Birdsong by Sebastian Faulks
Another recommendation from my mother, this has been on my to-read list for years. Everything else I have read by Sebastian Faulks has been brilliant but Birdsong is one of the best books I have ever read. The level of detail, the character development, everything about this book enthralled me. It makes me want to go to France and visit battle fields of the Forst World War. War novels are not something I would usually read but Birdsong concerns itself with the soldiers, their thoughts, the conditions they live in, the unimaginably terrible sights they face, the brutality and the brief moments of relief, joy and even pity for the enemy. This is a book you have to read.
December Girl by Nicola Cassidy
Nicola Cassidy and I were at school in the same town at the same time with the same dream – writing a book – but we have never met. Nicola has made her dream come true. Her debut novel was published this Autumn and I bought it straight away. Being set in and around Drogheda, where my father comes from and where I went to secondary school, I was interested to read this book as soon as I heard it was coming out. Nicola was inspired by two local true stories – an eviction and the theft of a baby – and had written a gripping tale of a young girl and the twists and turns her life takes from the late 1800s to the 1920s.
Spill, Simmer, Falter, Wither by Sara Baume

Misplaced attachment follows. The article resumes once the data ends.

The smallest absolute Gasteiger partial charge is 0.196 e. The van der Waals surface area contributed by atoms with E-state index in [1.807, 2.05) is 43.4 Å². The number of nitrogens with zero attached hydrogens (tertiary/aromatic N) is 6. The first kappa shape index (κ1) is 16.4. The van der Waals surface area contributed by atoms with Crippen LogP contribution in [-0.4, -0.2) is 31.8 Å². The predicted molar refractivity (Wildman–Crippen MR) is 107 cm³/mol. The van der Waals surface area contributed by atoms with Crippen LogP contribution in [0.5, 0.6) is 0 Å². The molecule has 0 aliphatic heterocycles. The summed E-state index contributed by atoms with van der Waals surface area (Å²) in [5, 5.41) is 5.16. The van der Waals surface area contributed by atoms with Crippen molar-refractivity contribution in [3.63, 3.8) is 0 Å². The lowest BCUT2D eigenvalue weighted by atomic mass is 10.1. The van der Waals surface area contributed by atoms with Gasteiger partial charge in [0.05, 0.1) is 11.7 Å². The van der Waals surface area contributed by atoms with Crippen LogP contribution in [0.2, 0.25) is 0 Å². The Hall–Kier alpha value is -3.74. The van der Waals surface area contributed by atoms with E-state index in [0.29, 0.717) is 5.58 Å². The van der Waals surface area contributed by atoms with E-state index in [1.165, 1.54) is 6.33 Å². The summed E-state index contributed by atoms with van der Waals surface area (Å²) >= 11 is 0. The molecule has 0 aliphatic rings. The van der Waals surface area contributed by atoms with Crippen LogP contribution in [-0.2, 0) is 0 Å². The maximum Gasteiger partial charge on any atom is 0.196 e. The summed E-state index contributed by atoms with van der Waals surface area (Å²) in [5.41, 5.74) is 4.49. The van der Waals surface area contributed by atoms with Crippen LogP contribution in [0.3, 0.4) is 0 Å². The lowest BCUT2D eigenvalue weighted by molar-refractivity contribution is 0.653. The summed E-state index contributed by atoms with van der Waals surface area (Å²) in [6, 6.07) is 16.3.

A friend brought me this book last year. She’d just finished it. “It is tough going” she said, “emotionally”. As with Solar Bones, Sara Baume’s debut novel took time to get into but left me fascinated. Without much of a plot or supporting characters the book still managed to hold my attention and keep me reading. Having read this review of Sara Baume’s second book A Line Made by Walking, I am keen to give it a go too.
The Paris Wife by Paula McLain
On holiday in Holland recently I started reading The Paris Wife, a fictional account of the life of Hadley Richardson, Ernest Hemingway’s first wife. The book very nearly reads like a biography and I had to remind myself several times that it was in fact a novel. While not a gripping page turner, The Paris Wife is a good read and I was sad to reach the end of their life together. It has made me want to read some of Ernest Hemingways books, so look out for those in future updates on what I’ve been reading.